Enjoy These Stunning Shots Of RAF Voyager “Vespina” During Aerial Refueling Ops With RAF F-35Bs And Typhoons

The Vespina refuels two F-35B from RAF Marham. (All images: RAF/Crown Copyright)

The RAF Voyager “Vespina” has already carried out AAR (Air-to-Air Refueling) operations with RAF Typhoons and Lightning jets earlier today.

Yesterday we reported about the maiden flight of the RAF A330 Voyager ZZ336 with its brand new (and controversal) livery. Following its arrival at RAF Brize Norton airbase, the aircraft was immediately rushed back to its primary task: aerial refueling. On Jun. 26, flying as TARTAN 58, the “special” Voyager took part in AAR ops with RAF Lightning and Typhoon fighters during Exercise CRIMSON OCEAN.

The Vespina refuels two F-35B from RAF Marham.

Noteworthy, the tanker and its receivers could be tracked online on ADSBExchange website.

Tantan 58 refueling F-35B as seen on ADSBExchange website. (Image via @RAF100_2020)

The RAF refers to the aircraft as “Vespina”, from Operation VESPINA, the name for A330 Voyager VIP missions. In fact, the aircraft will perform (along with AAR) transport missions for Government Ministers and the Royal Family.

A Typhoon flies alongside the Vespina and F-35Bs.

Exercise CRIMSON OCEAN allows the Royal Navy and RAF to train and hone their ability to deliver routine fighter and helicopter operations in a range of environments from the aircraft carrier HMS Queen Elizabeth. Lightning aircraft from 617 Squadron have been onboard the carrier since 10th June when they left their base at RAF Marham in Norfolk.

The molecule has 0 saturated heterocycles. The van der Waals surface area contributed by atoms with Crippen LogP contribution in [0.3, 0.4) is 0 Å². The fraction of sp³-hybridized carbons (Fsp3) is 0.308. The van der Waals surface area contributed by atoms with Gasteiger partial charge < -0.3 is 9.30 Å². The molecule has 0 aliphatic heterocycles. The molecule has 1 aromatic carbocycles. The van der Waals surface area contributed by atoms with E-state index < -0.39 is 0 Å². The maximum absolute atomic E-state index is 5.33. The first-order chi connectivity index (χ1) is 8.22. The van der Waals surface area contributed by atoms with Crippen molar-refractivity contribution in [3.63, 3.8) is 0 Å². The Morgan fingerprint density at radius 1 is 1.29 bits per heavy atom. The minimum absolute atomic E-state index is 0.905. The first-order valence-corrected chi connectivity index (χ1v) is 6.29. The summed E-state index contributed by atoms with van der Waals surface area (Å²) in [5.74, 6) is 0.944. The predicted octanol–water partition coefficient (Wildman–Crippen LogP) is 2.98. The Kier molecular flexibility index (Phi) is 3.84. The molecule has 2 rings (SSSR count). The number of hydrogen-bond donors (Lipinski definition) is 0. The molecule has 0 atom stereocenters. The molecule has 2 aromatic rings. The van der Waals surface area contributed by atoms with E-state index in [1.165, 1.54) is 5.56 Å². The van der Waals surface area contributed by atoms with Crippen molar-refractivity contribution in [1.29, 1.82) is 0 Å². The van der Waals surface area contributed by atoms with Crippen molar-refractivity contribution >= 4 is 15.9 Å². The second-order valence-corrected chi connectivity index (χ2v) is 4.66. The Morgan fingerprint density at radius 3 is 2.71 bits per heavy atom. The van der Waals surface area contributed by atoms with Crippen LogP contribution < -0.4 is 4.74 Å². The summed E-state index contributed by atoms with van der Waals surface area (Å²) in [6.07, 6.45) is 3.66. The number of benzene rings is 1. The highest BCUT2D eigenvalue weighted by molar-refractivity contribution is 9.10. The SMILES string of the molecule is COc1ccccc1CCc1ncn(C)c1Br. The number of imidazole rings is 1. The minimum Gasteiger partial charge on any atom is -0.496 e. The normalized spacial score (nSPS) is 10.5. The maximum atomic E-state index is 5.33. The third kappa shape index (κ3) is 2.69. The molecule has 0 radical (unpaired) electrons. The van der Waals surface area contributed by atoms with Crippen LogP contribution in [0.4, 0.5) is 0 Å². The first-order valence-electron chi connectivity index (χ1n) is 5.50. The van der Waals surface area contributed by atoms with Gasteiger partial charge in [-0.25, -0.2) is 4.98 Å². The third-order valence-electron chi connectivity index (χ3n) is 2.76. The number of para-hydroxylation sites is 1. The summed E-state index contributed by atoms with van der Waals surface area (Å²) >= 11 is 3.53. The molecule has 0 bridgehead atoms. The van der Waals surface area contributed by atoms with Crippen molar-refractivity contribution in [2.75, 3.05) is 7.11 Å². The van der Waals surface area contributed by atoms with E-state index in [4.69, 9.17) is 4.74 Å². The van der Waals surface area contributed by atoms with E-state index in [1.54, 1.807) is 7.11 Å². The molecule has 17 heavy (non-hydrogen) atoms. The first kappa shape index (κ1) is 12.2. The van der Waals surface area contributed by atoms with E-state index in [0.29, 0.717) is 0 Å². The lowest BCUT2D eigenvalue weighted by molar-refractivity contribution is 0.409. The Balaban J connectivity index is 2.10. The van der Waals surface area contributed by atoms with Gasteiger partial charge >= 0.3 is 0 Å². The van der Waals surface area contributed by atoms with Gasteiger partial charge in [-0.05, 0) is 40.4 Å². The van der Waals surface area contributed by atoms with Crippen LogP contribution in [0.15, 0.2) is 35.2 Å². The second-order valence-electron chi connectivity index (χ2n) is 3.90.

Image shows F-35B, callsign Ghost, refuelling on ZZ336.

After the mission, the Royal Air Force posted some really cool aerial shots on their official website, along with a clarification about the way has been painted on the aircraft for all those people who are not aware of the convention among all the air forces for the flag to appear as it flying from a pole on the nose:

Despite appearances the flag design is correct in all respects and follows the convention for the flag to appear as though it is flying from a flag placed on the nose of the aircraft, as it travels through the air. When viewing the starboard side (right hand side), this can give the mistaken impression that the design is backwards, or upside down, when in fact the observer is simply viewing the reverse side of the flag.

This RAF F-35B model is available from AirModels. Click here to buy yours.



About David Cenciotti 4198 Articles
David Cenciotti is a freelance journalist based in Rome, Italy. He is the Founder and Editor of “The Aviationist”, one of the world’s most famous and read military aviation blogs. Since 1996, he has written for major worldwide magazines, including Air Forces Monthly, Combat Aircraft, and many others, covering aviation, defense, war, industry, intelligence, crime and cyberwar. He has reported from the U.S., Europe, Australia and Syria, and flown several combat planes with different air forces. He is a former 2nd Lt. of the Italian Air Force, a private pilot and a graduate in Computer Engineering. He has written four books.